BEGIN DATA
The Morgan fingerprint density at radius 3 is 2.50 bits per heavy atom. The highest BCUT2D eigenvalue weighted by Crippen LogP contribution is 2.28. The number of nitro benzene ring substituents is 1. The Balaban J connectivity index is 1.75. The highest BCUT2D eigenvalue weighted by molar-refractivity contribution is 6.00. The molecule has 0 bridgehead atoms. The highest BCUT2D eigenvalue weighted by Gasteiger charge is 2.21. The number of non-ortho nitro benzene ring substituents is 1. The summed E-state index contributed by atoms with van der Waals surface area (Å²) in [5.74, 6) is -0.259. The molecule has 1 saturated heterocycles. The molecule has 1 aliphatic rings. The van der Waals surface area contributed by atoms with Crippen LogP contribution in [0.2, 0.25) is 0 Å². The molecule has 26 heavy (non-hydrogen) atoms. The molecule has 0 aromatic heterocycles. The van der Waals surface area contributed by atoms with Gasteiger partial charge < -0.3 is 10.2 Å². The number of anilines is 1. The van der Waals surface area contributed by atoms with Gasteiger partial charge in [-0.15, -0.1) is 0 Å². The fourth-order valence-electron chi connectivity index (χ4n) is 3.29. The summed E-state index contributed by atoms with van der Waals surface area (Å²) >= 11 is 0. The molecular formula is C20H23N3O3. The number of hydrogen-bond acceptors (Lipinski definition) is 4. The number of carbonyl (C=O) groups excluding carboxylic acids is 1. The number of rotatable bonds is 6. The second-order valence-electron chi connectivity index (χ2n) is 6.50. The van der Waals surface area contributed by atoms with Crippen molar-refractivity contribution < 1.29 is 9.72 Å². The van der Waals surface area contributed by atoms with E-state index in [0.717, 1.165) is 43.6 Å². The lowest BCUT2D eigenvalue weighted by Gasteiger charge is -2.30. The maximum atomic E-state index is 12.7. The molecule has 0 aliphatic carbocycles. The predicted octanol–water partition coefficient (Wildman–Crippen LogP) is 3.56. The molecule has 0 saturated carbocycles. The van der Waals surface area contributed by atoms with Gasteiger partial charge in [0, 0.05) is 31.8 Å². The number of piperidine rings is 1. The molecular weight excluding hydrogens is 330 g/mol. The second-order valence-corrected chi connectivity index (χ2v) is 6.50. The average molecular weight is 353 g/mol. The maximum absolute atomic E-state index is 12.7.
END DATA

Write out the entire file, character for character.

The Morgan fingerprint density at radius 3 is 2.50 bits per heavy atom. The highest BCUT2D eigenvalue weighted by Crippen LogP contribution is 2.28. The number of nitro benzene ring substituents is 1. The Balaban J connectivity index is 1.75. The highest BCUT2D eigenvalue weighted by molar-refractivity contribution is 6.00. The molecule has 0 bridgehead atoms. The highest BCUT2D eigenvalue weighted by Gasteiger charge is 2.21. The number of non-ortho nitro benzene ring substituents is 1. The summed E-state index contributed by atoms with van der Waals surface area (Å²) in [5.74, 6) is -0.259. The molecule has 1 saturated heterocycles. The molecule has 1 aliphatic rings. The van der Waals surface area contributed by atoms with Crippen LogP contribution in [0.2, 0.25) is 0 Å². The molecule has 26 heavy (non-hydrogen) atoms. The molecule has 0 aromatic heterocycles. The van der Waals surface area contributed by atoms with Gasteiger partial charge < -0.3 is 10.2 Å². The number of anilines is 1. The van der Waals surface area contributed by atoms with Gasteiger partial charge in [-0.15, -0.1) is 0 Å². The fourth-order valence-electron chi connectivity index (χ4n) is 3.29. The summed E-state index contributed by atoms with van der Waals surface area (Å²) >= 11 is 0. The molecular formula is C20H23N3O3. The number of hydrogen-bond acceptors (Lipinski definition) is 4. The number of carbonyl (C=O) groups excluding carboxylic acids is 1. The number of rotatable bonds is 6. The second-order valence-electron chi connectivity index (χ2n) is 6.50. The van der Waals surface area contributed by atoms with Crippen molar-refractivity contribution < 1.29 is 9.72 Å². The van der Waals surface area contributed by atoms with E-state index in [0.717, 1.165) is 43.6 Å². The lowest BCUT2D eigenvalue weighted by Gasteiger charge is -2.30. The maximum atomic E-state index is 12.7. The molecule has 0 aliphatic carbocycles. The predicted octanol–water partition coefficient (Wildman–Crippen LogP) is 3.56. The molecule has 0 saturated carbocycles. The van der Waals surface area contributed by atoms with Gasteiger partial charge in [0, 0.05) is 31.8 Å². The number of piperidine rings is 1. The molecular weight excluding hydrogens is 330 g/mol. The second-order valence-corrected chi connectivity index (χ2v) is 6.50. The average molecular weight is 353 g/mol. The maximum absolute atomic E-state index is 12.7.